I’m running late when I’m finally leaving the outskirts of Skardu behind me. My motorbike, a Suzuki GS 150 I rented from Gilgit-based motorcycle enthusiasts group Karakoram Bikers, smoothly buzzes underneath me, seemingly happy to get its gears turning again after a while without a renter. As settlements disappear so do the exhaust gases and the children walking home from school. My backpack is securely fastened on the back of the saddle, filled with only the stuff I might need for 2 or 3 days on the road. I’m making a road trip, all by myself. Before me the desert starts, surrounded by mountains that look down on me seducingly. The entrance to Shigar Valley appears before me, a tiny dent in two giant walls of rock. I am in northern Pakistan, and I am on an adventure.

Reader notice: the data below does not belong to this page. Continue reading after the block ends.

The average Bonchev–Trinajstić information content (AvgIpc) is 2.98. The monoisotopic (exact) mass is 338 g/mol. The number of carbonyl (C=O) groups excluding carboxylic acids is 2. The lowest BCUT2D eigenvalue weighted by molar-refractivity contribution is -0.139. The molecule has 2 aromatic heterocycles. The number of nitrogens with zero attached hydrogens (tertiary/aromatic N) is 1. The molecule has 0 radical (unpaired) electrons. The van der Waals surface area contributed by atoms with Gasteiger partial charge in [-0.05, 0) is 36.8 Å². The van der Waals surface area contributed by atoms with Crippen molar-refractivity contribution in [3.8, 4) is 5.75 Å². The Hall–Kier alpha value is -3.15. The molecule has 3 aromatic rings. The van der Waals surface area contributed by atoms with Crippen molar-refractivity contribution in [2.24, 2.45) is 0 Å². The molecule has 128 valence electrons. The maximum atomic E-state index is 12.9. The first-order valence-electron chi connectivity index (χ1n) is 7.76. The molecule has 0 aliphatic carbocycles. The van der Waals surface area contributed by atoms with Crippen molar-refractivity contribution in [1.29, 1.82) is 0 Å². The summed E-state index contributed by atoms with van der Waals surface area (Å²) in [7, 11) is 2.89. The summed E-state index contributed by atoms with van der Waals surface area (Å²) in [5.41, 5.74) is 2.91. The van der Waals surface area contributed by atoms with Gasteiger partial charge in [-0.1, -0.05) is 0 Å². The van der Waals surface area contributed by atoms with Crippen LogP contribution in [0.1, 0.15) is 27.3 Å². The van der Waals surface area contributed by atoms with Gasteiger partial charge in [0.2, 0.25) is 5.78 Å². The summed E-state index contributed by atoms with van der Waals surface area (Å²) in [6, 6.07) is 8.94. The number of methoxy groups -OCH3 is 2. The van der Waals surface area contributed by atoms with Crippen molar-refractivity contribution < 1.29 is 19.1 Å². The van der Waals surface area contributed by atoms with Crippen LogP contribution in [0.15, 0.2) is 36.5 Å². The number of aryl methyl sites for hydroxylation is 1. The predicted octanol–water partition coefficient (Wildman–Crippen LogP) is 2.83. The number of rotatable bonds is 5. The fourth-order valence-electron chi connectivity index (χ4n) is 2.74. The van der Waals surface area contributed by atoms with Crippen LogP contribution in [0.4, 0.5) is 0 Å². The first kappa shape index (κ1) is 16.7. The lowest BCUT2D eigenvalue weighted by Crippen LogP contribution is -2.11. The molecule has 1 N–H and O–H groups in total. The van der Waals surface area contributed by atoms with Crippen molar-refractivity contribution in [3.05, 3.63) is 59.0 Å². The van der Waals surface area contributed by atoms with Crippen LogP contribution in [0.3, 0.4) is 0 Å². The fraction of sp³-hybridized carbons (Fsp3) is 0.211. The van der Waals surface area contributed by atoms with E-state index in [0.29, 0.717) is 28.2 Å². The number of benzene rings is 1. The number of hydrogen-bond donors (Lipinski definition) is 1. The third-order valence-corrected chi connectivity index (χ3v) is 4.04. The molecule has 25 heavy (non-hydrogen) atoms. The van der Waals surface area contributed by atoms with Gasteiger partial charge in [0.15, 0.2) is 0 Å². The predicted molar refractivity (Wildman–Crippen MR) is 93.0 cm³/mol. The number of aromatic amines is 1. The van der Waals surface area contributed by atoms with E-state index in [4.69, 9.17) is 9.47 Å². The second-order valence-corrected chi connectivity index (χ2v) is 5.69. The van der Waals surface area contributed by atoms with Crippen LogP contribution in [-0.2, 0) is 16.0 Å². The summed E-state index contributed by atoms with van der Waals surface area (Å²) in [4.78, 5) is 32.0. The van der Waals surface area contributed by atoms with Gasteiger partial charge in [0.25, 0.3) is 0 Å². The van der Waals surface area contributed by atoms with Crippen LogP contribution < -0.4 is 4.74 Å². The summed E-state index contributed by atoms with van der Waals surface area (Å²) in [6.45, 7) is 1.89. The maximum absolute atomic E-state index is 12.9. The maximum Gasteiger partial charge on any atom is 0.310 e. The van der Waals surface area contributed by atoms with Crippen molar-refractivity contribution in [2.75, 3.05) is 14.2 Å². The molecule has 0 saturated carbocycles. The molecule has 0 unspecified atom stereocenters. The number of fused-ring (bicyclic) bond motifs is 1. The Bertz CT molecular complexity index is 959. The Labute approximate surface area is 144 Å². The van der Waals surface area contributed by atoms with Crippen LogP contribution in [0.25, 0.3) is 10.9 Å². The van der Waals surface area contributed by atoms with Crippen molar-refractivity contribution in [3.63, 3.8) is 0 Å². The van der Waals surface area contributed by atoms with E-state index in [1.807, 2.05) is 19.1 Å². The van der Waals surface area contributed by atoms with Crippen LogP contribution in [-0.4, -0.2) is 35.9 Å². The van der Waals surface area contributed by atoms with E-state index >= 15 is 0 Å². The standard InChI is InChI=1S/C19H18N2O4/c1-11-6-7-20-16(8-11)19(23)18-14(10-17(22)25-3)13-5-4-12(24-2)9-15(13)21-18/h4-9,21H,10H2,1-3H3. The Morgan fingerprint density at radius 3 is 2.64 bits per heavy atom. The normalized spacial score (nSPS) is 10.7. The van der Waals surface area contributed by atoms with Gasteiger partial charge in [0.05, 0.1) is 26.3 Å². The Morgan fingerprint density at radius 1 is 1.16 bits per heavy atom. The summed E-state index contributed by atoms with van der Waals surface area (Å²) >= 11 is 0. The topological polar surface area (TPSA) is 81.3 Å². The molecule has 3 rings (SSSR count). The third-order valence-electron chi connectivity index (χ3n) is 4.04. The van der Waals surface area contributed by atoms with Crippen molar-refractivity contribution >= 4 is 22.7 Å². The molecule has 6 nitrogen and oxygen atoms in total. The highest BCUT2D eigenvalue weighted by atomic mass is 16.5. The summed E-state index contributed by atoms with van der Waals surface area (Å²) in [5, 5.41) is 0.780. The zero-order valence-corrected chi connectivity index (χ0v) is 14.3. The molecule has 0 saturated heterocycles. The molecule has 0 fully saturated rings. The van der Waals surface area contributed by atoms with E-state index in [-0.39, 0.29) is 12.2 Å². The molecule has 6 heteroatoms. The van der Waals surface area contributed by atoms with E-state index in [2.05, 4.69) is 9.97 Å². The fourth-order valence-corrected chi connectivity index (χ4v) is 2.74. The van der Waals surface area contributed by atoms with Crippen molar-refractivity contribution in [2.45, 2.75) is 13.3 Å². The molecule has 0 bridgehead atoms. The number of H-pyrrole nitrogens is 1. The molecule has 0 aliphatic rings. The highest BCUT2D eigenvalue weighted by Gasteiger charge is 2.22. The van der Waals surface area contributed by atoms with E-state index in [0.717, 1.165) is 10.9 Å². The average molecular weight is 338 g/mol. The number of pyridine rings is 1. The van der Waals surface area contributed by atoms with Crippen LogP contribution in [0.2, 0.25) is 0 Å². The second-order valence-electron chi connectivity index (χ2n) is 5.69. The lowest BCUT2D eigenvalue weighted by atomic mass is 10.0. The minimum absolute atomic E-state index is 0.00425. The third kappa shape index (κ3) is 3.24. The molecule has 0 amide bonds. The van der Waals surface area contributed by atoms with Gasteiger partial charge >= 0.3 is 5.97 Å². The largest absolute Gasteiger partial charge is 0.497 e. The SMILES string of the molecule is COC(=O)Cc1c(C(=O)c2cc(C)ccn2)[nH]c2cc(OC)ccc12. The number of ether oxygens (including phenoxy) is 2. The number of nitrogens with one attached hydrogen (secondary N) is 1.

That same morning I was planning on leaving early, straight after breakfast. Just buy a few supplies, find a working atm and fill the tank with gas, I figured. My quick shopping spree across town took a little longer than expected. Among other things I got stuck in morning bazaar traffic with the motorbike, parked somewhere to ask a police officer on the street for directions to Allied Bank, which locals told me should work with my card. He promptly stopped in his tracks, gave me a hug and halted the first car that passed, shouted a few words in Urdu to the driver and gestured me to get in the passenger seat. A hundred meter further down the road the driver pointed out Allied bank to me and that was that. ‘Welcome to Pakistan sir!’, and he was off again. After rejections in 7 different banks I finally managed to withdraw some cash. Having stocked up on dry apricots, a bag of cashew nuts, 3 litres of bottled water and a roll of naan bread and with a full tank I finally set off on my road trip, hours later then planned. The guys from my hotel had warned me it was quite a drive to Askole, the last inhabited village before the ‘real’ mountains started, 120km from Skardu. Real mountains meaning several 8000+ peaks. I hoped to make it in time before nightfall, but this is Pakistan. Anything is possible here.